A few remarks about why Codex Ravianus doesn't 'count' as a NT manuscript may be relevant. If the goal is to get back to something earlier (regardless of what you want to call it or what nuance you with to make about it), it's important to see manuscripts for where they fall in that history of transmission. In addition to the way we cite Family 1 and Family 13 as groups when their members agree, a great example of this is Maurice Robinson's comments on how manuscripts of Theophylact's commentary feature into evidence for/against John 7:53–8:11.

Robinson wrote over 20 years ago, "79 Theophylact MSS omit the PA altogether, yet these reflect only the original archetype penned by Theophylact and are of no more value than a single witness," ("Preliminary Observations Regarding the Pericope Adulterae based upon Fresh Collations of Nearly All Continuous-Text Manuscripts and All Lectionary Manuscripts Containing the Passage," in Filología Neotestamentaria 13 [2000]: 57).

That is why Codex Ravianus doesn't count when it comes to the Comma Johanneum: we already know that the CJ was in its exemplar, the Complutensian Polyglot. On the other hand, if a copy of the Complutensian Polyglot omitted the CJ, that would be worth knowing—the rejection of a reading of that size that can't be explained as homoioteleuton* is very likely intentional.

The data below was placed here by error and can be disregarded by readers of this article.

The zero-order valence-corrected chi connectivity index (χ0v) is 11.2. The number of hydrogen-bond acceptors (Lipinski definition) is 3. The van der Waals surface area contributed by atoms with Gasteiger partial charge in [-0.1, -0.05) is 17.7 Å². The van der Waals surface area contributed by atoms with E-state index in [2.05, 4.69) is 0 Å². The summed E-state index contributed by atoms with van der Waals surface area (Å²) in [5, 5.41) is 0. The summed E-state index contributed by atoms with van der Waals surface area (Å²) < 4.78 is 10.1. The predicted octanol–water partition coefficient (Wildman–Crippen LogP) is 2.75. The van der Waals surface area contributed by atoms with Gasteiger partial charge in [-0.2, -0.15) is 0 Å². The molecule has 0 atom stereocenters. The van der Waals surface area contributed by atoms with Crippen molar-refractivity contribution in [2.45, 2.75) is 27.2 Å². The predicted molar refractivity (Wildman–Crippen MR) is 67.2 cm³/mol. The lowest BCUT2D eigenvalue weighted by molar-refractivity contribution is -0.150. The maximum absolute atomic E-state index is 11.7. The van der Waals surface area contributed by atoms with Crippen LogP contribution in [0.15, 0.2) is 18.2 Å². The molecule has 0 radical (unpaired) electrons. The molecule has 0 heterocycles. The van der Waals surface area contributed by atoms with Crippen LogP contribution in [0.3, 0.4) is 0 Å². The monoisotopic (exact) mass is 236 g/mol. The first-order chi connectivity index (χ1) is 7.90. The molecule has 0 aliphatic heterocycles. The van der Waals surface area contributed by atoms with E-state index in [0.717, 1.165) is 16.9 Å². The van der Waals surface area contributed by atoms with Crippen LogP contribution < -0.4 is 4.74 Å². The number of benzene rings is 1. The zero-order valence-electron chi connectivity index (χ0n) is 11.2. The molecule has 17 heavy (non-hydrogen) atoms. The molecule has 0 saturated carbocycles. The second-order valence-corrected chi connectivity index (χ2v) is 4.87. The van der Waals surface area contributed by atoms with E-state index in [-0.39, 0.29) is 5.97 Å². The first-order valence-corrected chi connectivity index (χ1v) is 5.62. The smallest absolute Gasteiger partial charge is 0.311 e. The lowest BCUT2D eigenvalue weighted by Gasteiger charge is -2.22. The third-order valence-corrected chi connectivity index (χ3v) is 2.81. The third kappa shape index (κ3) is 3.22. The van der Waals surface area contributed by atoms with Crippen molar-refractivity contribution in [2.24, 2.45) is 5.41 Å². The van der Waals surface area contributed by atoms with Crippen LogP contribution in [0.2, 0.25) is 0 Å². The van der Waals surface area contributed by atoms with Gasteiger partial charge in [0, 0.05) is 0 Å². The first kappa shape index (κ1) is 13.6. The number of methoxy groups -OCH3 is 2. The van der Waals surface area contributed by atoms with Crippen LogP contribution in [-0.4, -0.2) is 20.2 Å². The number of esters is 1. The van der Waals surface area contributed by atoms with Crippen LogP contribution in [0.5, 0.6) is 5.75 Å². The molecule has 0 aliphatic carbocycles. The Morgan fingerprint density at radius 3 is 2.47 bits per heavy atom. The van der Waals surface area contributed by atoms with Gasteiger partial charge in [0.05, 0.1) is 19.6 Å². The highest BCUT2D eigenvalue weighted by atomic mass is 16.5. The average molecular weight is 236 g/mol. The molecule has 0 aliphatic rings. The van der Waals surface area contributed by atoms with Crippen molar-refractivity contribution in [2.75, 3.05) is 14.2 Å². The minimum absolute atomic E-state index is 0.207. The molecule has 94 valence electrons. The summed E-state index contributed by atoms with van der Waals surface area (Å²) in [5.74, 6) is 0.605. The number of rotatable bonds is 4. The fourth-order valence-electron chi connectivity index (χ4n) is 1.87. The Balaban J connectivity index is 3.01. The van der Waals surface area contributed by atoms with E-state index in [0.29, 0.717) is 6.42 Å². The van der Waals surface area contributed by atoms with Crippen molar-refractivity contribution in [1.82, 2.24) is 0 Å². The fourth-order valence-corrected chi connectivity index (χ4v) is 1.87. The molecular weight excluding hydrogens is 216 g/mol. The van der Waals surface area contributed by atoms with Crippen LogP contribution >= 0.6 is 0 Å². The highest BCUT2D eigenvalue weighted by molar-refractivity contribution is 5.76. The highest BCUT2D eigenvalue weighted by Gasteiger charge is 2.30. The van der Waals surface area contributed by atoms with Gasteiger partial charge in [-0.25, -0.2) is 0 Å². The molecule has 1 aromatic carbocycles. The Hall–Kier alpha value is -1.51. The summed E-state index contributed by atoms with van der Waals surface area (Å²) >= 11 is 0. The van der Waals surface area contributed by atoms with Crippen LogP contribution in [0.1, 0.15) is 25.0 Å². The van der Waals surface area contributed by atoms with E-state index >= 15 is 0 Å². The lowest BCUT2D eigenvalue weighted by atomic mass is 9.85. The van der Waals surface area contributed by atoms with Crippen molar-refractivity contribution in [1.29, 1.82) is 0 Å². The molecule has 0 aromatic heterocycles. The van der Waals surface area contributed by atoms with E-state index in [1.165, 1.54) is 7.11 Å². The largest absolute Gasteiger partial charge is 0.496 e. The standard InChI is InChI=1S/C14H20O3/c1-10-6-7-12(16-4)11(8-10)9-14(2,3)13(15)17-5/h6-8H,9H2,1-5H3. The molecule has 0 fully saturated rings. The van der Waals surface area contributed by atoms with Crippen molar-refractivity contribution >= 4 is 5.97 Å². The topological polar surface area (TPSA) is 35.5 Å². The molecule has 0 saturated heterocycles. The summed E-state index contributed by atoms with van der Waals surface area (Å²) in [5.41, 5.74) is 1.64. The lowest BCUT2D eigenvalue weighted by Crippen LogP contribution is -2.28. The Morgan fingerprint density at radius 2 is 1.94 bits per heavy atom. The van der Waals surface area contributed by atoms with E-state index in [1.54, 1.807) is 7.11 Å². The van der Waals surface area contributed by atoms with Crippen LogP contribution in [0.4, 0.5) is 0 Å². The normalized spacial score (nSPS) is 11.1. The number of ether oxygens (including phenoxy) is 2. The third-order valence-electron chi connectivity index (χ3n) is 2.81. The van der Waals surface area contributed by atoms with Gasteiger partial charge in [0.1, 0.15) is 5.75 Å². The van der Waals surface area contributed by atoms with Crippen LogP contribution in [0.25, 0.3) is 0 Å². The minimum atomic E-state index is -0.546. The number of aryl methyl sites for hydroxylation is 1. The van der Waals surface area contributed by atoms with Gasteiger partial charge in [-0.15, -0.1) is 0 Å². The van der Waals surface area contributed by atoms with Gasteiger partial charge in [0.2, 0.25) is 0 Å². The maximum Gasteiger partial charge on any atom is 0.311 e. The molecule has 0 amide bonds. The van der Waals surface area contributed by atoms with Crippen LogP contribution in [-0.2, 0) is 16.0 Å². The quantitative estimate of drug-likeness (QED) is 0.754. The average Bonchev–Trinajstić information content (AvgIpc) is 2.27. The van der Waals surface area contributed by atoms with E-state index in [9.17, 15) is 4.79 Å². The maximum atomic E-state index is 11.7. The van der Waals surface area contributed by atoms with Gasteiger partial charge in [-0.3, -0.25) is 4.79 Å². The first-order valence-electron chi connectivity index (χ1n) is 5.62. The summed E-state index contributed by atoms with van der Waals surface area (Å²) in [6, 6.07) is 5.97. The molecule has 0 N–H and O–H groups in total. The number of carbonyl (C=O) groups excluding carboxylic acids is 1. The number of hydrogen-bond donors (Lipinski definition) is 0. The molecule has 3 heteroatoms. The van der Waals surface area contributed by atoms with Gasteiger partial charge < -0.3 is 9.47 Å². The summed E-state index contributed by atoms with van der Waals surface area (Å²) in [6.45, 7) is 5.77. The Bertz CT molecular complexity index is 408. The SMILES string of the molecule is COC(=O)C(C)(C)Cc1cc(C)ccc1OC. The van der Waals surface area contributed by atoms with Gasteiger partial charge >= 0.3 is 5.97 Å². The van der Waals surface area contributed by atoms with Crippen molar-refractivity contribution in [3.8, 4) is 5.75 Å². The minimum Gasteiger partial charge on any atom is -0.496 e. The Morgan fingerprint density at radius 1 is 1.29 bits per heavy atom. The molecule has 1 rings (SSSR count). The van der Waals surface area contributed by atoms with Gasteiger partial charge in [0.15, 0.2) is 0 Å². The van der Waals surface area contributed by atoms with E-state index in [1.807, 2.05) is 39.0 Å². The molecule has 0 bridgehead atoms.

At any rate, there are several undigitized manuscripts in Poland, and they include some papyrus fragments (though I don't know what kind of text, if any, they have), five Greek New Testament manuscripts that are already on the Kurzgefasste-Liste, and Codex Ravianus. It would be great to get these manuscripts digitized.

*Note: homoioteleuton leaping from/to τρεῖς εἰσὶν οἱ μαρτυροῦντες would still leave the words ἐν τῇ γῇ in the text, and no manuscripts have this transitional reading. Hills, presuming that the CJ "must be regarded as possibly genuine" [KJV Defended, p. 204]—a degree of uncertainty that Hills' followers would likely never tolerate if it came from a textual critic!—claims that after the 'homoioteleuton omission' of most of the CJ, the words ἐν τῇ γῇ "might easily have been dropped" (KJV Defended, p. 207). The problem with that hypothesis is that there are ~500 surviving Greek NT manuscripts without the CJ, and not a single one of them has this half-way reading. When combined with other factors like the derivative quality of the manuscripts that attest it or the fact that 500 Greek scribes didn't seem to have a problem with the grammatical solecism that some have alleged to occur without the CJ, the lack of the reading that lacks most of the CJ but still has the words ἐν τῇ γῇ in the text makes the homoioteleuton explanation unlikely in my estimation.]